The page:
Shariah compliant investment funds:

Investment restrictions are outweighed by funding opportunities

There is growing demand from investors domiciled in the Gulf Co-operative Council (GCC) region for investment portfolios that include Shariah compliant instruments. Although many sovereign wealth funds may invest in other noncompliant products, a growing part of their diverse portfolios is Shariah compliant.  

Some very significant institutions and wealthy families in the region will invest only in Shariah compliant instruments. The wealth in the region continues to grow, making GCC investor participation increasingly attractive. 

As a result of the continuing credit crunch, LP defaults in other jurisdictions and other factors that have emerged from the global financial turmoil, there is a strong desire on the part of borrowers to establish relationships with investors in the Gulf.

Many of the potential investors seek Shariah compliant investments, which, among other things, require the fund to comply with certain tenets of Shariah law. This article discusses both business opportunities and technical restrictions applicable to establishing and successfully marketing a Shariah compliant fund, based on the thesis that prudent business objectives can be attained through careful structuring of Shariah compliant offerings.

There are a number of considerations to be aware of in order to enter and attract this fast-growing market, including proscribed investments; the necessity of appointing and receiving the approval of a Shariah board and carrying out annual audits; purification of income; asset screening and custody arrangements and trading agreements. None of these considerations are insurmountable.

In fact, some of the basic tenets of Shariah financing promote both religious/ethical objectives and investment safety. It is notable that Shariah compliant borrowers with the necessary underlying tangible assets and limited leverage fared much better than other borrowers during the recent financial crisis.

Moreover, given the success of many Shariah compliant institutions and the struggles of fund managers to raise money in the West, progressive institutions are wise to explore creating Shariah compliant products in order to improve their chances of accessing liquidity in the GCC and parts of Asia.

A growing market

Muslims represent over a quarter of the world’s population (anticipated to be 50 per cent by 2040), yet less than 1 per cent of financial assets are Shariah compliant. This disparity is likely to be rectified in the coming years. Indeed, the Islamic fund industry is growing at 15-20 per cent a year already.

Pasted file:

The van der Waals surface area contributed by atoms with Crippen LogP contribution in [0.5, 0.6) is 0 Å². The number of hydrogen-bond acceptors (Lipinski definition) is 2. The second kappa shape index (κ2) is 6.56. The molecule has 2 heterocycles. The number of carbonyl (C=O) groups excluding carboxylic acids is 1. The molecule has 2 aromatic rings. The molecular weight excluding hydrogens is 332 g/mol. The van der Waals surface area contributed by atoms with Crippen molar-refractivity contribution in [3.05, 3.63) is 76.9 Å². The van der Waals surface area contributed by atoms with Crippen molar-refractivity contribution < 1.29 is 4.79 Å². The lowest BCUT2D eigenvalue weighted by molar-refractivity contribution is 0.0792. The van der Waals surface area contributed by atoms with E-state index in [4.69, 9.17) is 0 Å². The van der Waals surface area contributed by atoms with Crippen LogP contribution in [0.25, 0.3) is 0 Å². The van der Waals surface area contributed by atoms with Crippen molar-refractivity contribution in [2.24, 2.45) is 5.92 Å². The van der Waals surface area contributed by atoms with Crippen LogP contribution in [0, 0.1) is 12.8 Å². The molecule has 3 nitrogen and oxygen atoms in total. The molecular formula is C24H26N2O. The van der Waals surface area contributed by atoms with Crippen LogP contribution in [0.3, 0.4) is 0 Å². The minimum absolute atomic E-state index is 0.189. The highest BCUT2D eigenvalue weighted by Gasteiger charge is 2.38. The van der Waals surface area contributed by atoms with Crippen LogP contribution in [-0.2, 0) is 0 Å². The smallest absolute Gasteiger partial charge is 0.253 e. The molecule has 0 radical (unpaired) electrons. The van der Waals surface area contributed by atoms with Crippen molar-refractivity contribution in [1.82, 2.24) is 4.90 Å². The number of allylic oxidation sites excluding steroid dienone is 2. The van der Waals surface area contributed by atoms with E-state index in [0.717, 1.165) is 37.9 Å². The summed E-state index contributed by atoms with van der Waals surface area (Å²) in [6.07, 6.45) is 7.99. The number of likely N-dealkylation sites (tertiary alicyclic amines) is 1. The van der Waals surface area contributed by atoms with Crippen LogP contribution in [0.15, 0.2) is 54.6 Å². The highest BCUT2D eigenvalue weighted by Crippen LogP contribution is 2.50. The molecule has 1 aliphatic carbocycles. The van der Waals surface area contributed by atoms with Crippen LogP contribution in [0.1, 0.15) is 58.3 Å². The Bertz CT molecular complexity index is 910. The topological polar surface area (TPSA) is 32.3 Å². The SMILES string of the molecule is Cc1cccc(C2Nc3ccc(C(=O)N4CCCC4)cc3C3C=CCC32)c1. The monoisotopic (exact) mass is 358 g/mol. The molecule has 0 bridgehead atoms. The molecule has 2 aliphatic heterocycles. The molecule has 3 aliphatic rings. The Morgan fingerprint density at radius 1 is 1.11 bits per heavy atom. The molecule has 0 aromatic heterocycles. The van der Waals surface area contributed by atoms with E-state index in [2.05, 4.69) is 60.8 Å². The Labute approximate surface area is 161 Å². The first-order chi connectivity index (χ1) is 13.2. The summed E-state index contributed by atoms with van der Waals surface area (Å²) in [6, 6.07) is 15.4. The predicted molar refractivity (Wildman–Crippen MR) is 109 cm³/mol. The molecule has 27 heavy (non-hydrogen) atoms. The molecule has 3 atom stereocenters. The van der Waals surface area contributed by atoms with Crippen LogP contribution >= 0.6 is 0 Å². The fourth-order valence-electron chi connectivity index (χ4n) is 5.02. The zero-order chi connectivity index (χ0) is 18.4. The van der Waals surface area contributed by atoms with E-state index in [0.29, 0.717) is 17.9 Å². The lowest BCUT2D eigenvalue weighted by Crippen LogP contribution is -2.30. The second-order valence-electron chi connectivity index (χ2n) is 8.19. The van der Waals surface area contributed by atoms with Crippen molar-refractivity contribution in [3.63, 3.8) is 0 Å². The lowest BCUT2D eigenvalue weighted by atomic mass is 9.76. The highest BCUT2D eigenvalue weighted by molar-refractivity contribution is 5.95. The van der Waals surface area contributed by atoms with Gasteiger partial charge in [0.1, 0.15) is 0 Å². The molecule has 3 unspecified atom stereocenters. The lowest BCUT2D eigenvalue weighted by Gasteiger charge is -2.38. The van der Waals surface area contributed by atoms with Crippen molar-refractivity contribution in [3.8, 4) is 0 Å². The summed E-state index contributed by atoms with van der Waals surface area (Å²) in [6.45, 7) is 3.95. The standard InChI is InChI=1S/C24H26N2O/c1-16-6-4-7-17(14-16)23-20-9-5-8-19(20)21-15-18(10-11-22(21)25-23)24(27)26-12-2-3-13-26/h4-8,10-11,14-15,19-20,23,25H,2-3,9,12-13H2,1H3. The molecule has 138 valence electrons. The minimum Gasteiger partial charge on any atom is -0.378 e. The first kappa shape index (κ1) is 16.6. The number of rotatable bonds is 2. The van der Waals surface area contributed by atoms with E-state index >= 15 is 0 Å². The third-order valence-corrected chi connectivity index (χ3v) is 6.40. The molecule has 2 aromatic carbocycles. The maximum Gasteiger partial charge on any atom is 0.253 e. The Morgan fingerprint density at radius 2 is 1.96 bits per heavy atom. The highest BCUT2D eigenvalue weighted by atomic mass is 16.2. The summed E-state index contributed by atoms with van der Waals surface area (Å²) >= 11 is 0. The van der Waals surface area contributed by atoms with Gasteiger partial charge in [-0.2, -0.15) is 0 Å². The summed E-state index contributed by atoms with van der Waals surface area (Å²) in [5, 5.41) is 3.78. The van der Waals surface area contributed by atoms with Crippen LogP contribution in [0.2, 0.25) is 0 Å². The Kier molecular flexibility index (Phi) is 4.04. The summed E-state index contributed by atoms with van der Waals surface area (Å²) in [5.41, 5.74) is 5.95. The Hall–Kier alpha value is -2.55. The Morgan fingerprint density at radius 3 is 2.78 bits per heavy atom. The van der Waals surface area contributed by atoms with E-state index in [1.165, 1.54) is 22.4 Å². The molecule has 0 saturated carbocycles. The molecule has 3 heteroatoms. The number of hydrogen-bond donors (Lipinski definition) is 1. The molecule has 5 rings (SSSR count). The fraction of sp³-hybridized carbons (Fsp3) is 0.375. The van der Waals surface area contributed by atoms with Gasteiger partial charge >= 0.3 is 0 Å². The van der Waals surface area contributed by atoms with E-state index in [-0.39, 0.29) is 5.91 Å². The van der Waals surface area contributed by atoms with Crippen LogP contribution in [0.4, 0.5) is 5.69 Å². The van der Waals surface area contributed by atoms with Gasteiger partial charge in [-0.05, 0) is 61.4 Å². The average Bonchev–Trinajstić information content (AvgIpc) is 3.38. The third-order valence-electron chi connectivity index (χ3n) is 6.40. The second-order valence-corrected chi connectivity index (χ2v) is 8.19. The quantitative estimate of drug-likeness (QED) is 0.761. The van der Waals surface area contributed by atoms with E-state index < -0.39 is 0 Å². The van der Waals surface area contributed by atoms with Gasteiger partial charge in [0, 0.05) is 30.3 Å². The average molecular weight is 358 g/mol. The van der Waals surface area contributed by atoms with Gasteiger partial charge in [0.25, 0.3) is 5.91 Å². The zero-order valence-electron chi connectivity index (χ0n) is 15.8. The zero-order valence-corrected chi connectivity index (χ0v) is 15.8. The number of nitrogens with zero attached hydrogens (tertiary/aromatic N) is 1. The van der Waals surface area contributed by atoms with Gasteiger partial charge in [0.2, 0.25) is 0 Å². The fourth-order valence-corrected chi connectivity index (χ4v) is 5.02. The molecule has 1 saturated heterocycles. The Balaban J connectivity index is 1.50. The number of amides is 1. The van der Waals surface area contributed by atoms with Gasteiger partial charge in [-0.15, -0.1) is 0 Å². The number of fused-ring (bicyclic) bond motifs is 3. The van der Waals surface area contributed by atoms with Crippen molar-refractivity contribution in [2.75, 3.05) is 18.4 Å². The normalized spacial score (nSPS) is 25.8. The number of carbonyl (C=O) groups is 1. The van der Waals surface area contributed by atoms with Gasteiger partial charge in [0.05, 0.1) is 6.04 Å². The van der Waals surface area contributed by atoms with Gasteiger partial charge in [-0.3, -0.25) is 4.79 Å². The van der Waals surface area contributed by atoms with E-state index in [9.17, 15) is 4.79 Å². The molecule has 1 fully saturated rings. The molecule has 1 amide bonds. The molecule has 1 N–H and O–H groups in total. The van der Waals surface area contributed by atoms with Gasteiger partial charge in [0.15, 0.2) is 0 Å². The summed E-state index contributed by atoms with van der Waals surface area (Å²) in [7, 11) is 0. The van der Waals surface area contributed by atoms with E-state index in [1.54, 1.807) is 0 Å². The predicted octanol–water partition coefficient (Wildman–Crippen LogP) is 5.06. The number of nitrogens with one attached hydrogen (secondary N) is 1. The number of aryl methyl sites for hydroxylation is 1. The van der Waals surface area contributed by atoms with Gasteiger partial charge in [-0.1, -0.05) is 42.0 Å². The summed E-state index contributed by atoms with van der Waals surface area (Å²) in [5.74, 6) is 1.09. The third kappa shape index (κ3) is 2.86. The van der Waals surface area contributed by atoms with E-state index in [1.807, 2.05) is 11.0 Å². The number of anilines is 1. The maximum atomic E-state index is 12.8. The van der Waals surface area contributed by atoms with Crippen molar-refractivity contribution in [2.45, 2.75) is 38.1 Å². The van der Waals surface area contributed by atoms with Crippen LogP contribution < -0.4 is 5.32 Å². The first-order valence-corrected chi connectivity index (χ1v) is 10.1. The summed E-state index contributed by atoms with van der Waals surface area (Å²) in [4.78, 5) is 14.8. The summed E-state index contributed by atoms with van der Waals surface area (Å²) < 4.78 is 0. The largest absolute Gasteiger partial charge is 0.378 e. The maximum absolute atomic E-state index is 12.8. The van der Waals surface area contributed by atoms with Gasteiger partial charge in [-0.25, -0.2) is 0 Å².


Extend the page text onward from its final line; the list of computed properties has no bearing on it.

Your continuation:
This may rise as young Muslim populations and communities start to save for later life and as their investment preferences expand. The impetus for the sector is currently being provided primarily by excess savings from oil and gas reserves, held in both government and private hands, and by increases in productivity and prosperity. Opportunities for innovative asset management companies to serve Muslim clients have rarely been better and the Gulf and Asia present very attractive markets.

The growingly sophisticated investor base, with wealth geographically concentrated in the Middle East, is underserved by current Islamic product providers. Although long-only equity funds predominate, demand is increasing for sukuk (fixed income) and alternative assets (hedge funds). Global Islamic assets stood at $1.2 trillion at the end of 2011, and are sustaining a growth of 20 per cent per annum.

Because Islamic asset management is still fragmented and primarily devoted to regional offerings, the market is open for new entrants. The assets being and eligible to be managed varies broadly, covering investment classes such as real estate, infrastructure, halal public and private equities, commodities, and other alternative investments. These investments can be managed and/or located not only in the Middle East, but also in both the primary and developing worldwide markets.

Investment restrictions

Shariah principles prohibit the following types of activities:

Riba-interest
The payment or receipt of interest is considered usury, and therefore unjust. Excessive debt is also prohibited, making investments in highly leveraged companies unacceptable. Funds cannot pay a fixed or guaranteed return on capital. Instead of borrowing and lending, Islamic finance relies on sharing the ownership of underlying assets and all risk and profit/loss associated therewith.

Haram – certain restricted activities